BIFF 2011 #7: Seesaw (Japan 2010)

Makoto and Shinji kiss during their party.

There are many confident independent young women in Japanese fictions from manga to anime and from novels to film and television. Unfortunately we don’t get to see them very often in dramas on UK screens – only in horror or other extreme genres. Seesaw offers a contemporary young couple with a primary focus on Makoto (Murakami Maki). But it is only likely to get festival screenings as its short length (70 mins) will deter distributors. Still, there will be another chance to see it in Bradford next Sunday (27 March) at Cineworld.

Makoto has been living for two years with Shinji a former actor now in some kind of office job. Shinji is played by the writer/director Kanyama Keihiro. The narrative begins with a party given by Makoto and Shinji on behalf of their friends Keiko and Takumi who are about to marry. Shinji would like to consider marriage but Makoto is happy with the status quo of living together. Their relationship is balanced – just like the seesaw on which they sit in a nearby playground. She is happy in her freelance teaching of Japanese to foreigners and sees no reason to change – except that she begins to get morning sickness and worries that she might be pregnant. One day, Shinji jumps off the seesaw to say hello to a stray dog. The narrative then takes an unexpected turn (although it was signalled in the credit sequence). I won’t spoil the narrative twist, suffice to say that the tone changes and Murakami gets the chance to dominate the screen.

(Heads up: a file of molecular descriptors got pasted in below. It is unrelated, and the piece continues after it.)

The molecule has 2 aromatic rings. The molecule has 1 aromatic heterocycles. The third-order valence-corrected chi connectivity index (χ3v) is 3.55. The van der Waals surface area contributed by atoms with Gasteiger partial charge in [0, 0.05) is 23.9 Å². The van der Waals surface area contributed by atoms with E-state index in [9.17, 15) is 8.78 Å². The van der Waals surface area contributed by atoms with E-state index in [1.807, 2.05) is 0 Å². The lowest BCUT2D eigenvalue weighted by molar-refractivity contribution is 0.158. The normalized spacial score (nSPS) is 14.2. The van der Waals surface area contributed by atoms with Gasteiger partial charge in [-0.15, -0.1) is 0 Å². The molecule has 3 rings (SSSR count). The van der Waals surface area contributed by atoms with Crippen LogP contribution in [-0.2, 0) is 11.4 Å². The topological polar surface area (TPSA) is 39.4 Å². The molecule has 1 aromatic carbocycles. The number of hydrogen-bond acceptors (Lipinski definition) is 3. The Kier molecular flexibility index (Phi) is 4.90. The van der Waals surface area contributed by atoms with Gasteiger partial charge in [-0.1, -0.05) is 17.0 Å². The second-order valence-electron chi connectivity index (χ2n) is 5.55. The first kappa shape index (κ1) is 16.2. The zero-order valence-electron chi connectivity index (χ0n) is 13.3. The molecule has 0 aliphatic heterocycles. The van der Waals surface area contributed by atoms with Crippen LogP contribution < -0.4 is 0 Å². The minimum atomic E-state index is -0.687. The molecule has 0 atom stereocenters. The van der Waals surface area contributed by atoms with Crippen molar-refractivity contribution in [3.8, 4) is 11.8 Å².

The film was shot on Mini-DV and blown up to CinemaScope so the resultant image is soft and the colours pale. Japanese apartments are small and the rather cramped location is handled well in the format. However, it does seem that the emphasis is on the performances rather than the milieu. I would have liked more time with the two young women together. In the one extended scene (choosing a wedding dress for Keiko) I was reminded of Take Care of My Cat (South Korea 2001) with its five young female college-leavers and their subsequent lives. But perhaps 70 minutes is long enough for a calling card piece and I hope the festival exposure helps all those involved.

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